Dear Editor,I read with interest Dana Andersen’s comments of Aug. 22, and appreciate the “homework” he (I assume it is he) has undertaken on our government. But no matter how much research one does, one’s political bias has at least as much bearing on his conclusions as any study can.He makes stunning claims in his letter, some of which are flatly wrong. For instance, he writes that the Bush Administration, by declaring the Sept. 11 terrorist attacks a never-ending emergency (which it does not), has procured “absolute power for the executive branch, bypassing the judicial and legislative ones.”This charge is patently false, and most clear-thinking people realize it. No administration in American history has dared commit such an egregious abuse of power, including the present one. But these are the kinds of reckless allegations that many on the left are fond of manufacturing these days. The executive branch of our government clearly does not possess “absolute power” in the sense that China, Cuba, or even Venezuela does (whose constitution was recently suspended to give its sinister despot, Hugo Chavez, unlimited and possibly perpetual reign). No such travesty of government rule has occurred in this nation, and hopefully never will.Need proof? One need look no further back than Bush’s rulings of two or three years ago, rightly declaring the cruel and horrific practice of partial birth abortion to be illegal. The relief of defenders of innocent life was short-lived, however. Almost immediately, hard-hearted federal judges, abetted by the ACLU (the most diabolical institution in this nation), struck down Bush’s decision (supported by the vast majority of Americans), thereby continuing the dubious legality of that ghastly procedure. This lasted until the recent decision of the Supreme Court, finally declaring it illegal indeed. (This is one of many examples.)The checks and balances of government were in working order, as they are today; another leftist doctrine debunked. (Maybe Mr. Andersen didn’t do enough homework.) Rest assured: martial law won’t be imposed, anytime soon. John Herbst Battlement Mesa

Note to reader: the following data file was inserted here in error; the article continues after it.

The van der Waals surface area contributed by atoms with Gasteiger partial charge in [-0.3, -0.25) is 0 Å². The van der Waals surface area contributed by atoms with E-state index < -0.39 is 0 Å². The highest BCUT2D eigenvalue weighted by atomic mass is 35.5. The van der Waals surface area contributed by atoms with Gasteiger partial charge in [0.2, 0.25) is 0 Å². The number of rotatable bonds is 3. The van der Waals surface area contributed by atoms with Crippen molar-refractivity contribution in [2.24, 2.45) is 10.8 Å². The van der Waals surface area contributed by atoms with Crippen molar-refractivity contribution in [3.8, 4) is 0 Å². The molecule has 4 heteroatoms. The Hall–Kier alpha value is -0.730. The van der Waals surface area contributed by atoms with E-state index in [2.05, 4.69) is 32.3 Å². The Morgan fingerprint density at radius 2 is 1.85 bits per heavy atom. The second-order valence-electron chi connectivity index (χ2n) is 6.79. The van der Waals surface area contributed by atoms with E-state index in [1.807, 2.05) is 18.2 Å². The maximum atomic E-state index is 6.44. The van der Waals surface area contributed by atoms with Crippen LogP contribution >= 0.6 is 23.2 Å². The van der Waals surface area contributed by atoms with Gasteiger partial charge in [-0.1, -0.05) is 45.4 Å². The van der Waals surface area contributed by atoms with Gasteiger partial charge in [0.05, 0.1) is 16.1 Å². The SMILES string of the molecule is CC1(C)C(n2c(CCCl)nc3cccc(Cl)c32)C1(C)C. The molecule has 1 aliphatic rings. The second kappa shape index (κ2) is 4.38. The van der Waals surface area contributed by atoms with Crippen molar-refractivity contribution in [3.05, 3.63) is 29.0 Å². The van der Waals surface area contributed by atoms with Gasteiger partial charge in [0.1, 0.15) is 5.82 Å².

Dear Editor,I was recently informed by a third party that my services as head referee were no longer wanted by the Glenwood Springs Soccer Club. It was one week before the start of the season, and I was very taken aback. To say the least, I was shocked. For 12 years in spring and fall, I have taken on this duty with anticipation. The president of the club, said after I called him, that he meant to call me, but forgot.I had a great time teaching, coaching and playing with the kids. I will miss your children. I had a blast!Scott ZerfossGlenwood Springs